Achalasia is a disorder that affects the esophagus. It is the second most common swallowing condition after gastroesophageal reflux disease, or GERD. Muscles at the end of the esophagus that normally allow food and fluids to enter your stomach stop functioning properly. The resulting symptoms may include difficulty swallowing, heartburn and chest pain, which can significantly affect your quality of life. Treatment options include medication or surgery.
Achalasia: What you need to know
- The problem begins when the lower esophageal sphincter (a ring of muscle between the lower esophagus and the stomach) does not open to allow food or fluids pass into the stomach.
- As a result, patients with achalasia have difficulty swallowing.
- Left untreated, achalasia may cause the esophagus to become enlarged and eventually stop functioning. Patients with untreated achalasia are also at a greater risk of developing esophageal cancer.
- Causes of achalasia are not well understood; however, it is seen primarily in young women and middle-aged men and women.
- Difficulty swallowing
- Regurgitation of food
- Chest pain that may worsen after eating
- Unintended weight loss
Achalasia: Our expertise
Comprehensive and personal care
Our highly trained specialists believe in patient-centered care. They will listen to your concerns and work with you to find the treatment that will relieve your symptoms and restore your normal eating habits and strength.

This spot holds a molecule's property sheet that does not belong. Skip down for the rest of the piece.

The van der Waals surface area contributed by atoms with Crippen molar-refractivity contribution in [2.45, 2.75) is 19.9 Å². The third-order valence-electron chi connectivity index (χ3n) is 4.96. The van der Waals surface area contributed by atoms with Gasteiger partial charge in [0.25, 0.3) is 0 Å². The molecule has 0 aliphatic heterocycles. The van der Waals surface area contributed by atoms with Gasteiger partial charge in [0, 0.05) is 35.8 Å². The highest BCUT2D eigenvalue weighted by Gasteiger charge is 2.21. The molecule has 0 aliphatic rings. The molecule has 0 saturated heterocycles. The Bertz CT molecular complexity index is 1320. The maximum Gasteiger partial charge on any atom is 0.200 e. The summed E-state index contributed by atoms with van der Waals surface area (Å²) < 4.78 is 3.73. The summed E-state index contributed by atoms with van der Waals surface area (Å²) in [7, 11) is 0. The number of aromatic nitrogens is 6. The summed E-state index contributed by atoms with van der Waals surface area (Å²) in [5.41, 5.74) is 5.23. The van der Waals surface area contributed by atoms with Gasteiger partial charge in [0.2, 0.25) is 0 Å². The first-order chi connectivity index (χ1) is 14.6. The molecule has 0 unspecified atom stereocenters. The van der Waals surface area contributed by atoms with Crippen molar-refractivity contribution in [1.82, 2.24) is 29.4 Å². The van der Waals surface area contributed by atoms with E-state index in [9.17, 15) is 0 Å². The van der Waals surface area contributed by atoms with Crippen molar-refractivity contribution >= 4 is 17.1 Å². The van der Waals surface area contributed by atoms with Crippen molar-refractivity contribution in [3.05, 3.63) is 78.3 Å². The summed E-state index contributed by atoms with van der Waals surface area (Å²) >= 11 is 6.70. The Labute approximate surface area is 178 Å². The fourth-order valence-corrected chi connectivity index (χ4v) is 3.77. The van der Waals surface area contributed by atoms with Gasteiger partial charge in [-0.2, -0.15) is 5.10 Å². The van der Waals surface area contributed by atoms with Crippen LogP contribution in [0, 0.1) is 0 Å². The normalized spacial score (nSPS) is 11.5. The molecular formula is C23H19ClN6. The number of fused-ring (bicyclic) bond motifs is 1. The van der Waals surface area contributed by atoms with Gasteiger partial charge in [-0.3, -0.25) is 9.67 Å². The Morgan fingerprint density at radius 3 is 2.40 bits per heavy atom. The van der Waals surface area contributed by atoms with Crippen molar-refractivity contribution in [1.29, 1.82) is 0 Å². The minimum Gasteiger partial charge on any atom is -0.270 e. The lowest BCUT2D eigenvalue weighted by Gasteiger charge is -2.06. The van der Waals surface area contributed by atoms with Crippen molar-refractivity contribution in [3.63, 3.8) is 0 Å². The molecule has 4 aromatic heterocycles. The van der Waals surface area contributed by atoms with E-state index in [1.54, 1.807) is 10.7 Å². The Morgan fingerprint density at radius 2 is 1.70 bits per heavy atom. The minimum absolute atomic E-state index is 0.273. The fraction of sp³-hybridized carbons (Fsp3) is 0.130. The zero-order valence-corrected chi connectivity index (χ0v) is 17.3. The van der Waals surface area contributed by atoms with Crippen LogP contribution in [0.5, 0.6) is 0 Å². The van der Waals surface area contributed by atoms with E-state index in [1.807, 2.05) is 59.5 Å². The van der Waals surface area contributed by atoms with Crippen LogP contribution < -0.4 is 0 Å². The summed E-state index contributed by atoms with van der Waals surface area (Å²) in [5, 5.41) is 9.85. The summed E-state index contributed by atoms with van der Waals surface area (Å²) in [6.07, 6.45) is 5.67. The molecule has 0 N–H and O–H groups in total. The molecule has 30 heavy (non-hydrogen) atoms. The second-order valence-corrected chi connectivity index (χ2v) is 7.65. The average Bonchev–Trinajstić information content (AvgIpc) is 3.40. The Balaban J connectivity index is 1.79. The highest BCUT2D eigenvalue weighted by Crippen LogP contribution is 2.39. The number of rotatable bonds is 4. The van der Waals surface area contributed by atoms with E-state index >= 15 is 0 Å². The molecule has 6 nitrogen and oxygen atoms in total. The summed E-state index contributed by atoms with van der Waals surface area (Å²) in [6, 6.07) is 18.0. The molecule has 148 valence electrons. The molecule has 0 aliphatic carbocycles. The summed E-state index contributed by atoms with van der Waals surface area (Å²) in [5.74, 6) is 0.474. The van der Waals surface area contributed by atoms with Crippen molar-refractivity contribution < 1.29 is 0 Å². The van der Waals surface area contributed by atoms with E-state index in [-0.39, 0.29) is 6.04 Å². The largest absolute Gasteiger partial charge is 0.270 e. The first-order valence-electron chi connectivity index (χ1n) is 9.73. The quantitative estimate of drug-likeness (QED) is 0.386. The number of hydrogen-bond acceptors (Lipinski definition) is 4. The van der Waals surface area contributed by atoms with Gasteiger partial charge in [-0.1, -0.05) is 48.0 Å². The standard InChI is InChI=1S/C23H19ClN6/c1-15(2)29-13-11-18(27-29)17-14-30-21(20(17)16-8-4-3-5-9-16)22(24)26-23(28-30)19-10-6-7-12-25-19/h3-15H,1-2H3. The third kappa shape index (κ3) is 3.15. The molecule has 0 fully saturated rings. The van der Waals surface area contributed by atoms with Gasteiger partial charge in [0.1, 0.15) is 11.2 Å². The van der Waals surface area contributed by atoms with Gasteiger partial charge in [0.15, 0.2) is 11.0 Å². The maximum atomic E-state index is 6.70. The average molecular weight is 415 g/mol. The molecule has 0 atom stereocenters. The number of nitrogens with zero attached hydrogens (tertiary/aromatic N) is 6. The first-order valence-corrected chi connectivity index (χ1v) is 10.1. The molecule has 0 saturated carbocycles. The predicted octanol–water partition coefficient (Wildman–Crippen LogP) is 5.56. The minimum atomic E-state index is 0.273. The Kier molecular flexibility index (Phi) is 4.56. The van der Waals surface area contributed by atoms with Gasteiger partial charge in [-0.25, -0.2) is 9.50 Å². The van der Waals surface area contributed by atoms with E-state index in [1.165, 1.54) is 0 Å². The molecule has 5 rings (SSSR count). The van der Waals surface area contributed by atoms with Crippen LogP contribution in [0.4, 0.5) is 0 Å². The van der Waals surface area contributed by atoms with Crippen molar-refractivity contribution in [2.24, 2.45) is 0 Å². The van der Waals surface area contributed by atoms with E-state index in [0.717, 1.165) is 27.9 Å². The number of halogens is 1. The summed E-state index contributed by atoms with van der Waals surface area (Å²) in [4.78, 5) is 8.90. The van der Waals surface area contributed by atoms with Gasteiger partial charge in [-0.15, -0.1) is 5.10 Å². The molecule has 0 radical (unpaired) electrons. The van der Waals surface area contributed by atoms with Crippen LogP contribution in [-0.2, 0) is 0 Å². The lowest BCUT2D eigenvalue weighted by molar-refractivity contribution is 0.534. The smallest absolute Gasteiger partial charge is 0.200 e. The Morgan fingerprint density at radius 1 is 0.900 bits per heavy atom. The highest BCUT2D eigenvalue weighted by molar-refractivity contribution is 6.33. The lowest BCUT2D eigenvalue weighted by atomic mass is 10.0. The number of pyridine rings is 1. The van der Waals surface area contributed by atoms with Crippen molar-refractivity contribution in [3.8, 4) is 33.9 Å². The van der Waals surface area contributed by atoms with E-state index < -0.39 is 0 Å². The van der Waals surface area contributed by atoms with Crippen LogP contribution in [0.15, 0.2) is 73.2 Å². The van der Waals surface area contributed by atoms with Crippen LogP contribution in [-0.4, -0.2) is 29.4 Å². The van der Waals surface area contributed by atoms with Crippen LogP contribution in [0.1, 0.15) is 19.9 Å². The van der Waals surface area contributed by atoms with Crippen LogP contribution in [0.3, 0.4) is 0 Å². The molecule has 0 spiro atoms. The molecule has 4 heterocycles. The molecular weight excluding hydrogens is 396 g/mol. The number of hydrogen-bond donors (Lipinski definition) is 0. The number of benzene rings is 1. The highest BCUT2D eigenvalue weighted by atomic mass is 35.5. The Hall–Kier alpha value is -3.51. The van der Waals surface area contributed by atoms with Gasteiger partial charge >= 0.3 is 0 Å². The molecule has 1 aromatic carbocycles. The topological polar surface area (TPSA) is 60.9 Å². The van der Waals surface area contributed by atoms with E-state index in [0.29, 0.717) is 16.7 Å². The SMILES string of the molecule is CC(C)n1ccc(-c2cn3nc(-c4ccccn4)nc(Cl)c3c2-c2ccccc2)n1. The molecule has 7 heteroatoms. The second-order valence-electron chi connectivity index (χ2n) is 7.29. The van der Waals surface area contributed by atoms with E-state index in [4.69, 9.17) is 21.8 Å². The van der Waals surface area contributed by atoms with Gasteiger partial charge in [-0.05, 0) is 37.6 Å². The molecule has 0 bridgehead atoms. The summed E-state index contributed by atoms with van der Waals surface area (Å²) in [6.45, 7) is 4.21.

Nonsurgical treatment options
Your team of experts will work with you to create a personalized plan to provide you with relief from your symptoms. This may include the use of medications, botulinum toxin injections (Botox) to relax the esophagus muscles or balloon dilation to widen the esophagus.
Surgical treatment options
If your condition requires surgery, our specialists are skilled at using minimally invasive surgical options to treat achalasia. The most common procedure is an esophageal (Heller) myotomy. This may be performed with laparoscopic surgery or robot-assisted surgery.
To perform a Heller myotomy, the surgeon works through several small incisions in the abdomen to make cuts to the muscles of the lower esophageal sphincter. The goal is to make just enough cuts to allow food to pass more easily into the stomach without causing acid reflux.